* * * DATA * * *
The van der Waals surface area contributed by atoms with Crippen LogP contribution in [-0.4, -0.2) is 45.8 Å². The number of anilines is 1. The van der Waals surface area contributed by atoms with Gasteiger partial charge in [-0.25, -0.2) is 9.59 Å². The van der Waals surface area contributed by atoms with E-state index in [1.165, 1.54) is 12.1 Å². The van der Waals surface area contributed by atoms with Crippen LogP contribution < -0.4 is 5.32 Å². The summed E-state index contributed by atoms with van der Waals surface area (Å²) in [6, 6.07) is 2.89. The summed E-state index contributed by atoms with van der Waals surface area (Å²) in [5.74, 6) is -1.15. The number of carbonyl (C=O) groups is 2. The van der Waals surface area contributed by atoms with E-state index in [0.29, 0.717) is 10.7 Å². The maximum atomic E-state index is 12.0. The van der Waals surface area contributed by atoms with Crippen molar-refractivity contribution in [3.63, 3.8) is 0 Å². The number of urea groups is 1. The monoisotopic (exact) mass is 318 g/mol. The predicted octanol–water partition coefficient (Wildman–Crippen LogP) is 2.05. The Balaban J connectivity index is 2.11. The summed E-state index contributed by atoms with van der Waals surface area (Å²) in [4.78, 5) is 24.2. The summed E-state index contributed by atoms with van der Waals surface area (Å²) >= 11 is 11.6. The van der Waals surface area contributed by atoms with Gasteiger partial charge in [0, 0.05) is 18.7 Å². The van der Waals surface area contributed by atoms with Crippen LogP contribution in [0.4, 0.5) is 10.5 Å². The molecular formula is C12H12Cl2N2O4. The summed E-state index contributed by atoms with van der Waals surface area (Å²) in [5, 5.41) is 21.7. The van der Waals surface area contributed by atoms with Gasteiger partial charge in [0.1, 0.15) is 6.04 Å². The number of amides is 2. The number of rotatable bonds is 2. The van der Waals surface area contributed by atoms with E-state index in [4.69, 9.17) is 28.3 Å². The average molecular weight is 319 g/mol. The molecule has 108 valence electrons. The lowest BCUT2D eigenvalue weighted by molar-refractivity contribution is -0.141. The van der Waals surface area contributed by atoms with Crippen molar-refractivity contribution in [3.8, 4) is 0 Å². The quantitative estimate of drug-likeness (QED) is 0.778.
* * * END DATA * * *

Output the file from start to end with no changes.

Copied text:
The van der Waals surface area contributed by atoms with Crippen LogP contribution in [-0.4, -0.2) is 45.8 Å². The number of anilines is 1. The van der Waals surface area contributed by atoms with Gasteiger partial charge in [-0.25, -0.2) is 9.59 Å². The van der Waals surface area contributed by atoms with E-state index in [1.165, 1.54) is 12.1 Å². The van der Waals surface area contributed by atoms with Crippen LogP contribution < -0.4 is 5.32 Å². The summed E-state index contributed by atoms with van der Waals surface area (Å²) in [6, 6.07) is 2.89. The summed E-state index contributed by atoms with van der Waals surface area (Å²) in [5.74, 6) is -1.15. The number of carbonyl (C=O) groups is 2. The van der Waals surface area contributed by atoms with E-state index in [0.29, 0.717) is 10.7 Å². The maximum atomic E-state index is 12.0. The van der Waals surface area contributed by atoms with Crippen molar-refractivity contribution in [3.63, 3.8) is 0 Å². The number of urea groups is 1. The monoisotopic (exact) mass is 318 g/mol. The predicted octanol–water partition coefficient (Wildman–Crippen LogP) is 2.05. The Balaban J connectivity index is 2.11. The summed E-state index contributed by atoms with van der Waals surface area (Å²) in [4.78, 5) is 24.2. The summed E-state index contributed by atoms with van der Waals surface area (Å²) >= 11 is 11.6. The van der Waals surface area contributed by atoms with Gasteiger partial charge in [0, 0.05) is 18.7 Å². The van der Waals surface area contributed by atoms with Crippen LogP contribution in [0.4, 0.5) is 10.5 Å². The molecular formula is C12H12Cl2N2O4. The summed E-state index contributed by atoms with van der Waals surface area (Å²) in [5, 5.41) is 21.7. The van der Waals surface area contributed by atoms with Gasteiger partial charge in [0.1, 0.15) is 6.04 Å². The number of amides is 2. The number of rotatable bonds is 2. The van der Waals surface area contributed by atoms with E-state index in [4.69, 9.17) is 28.3 Å². The average molecular weight is 319 g/mol. The molecule has 108 valence electrons. The lowest BCUT2D eigenvalue weighted by molar-refractivity contribution is -0.141. The van der Waals surface area contributed by atoms with Crippen molar-refractivity contribution in [3.8, 4) is 0 Å². The quantitative estimate of drug-likeness (QED) is 0.778.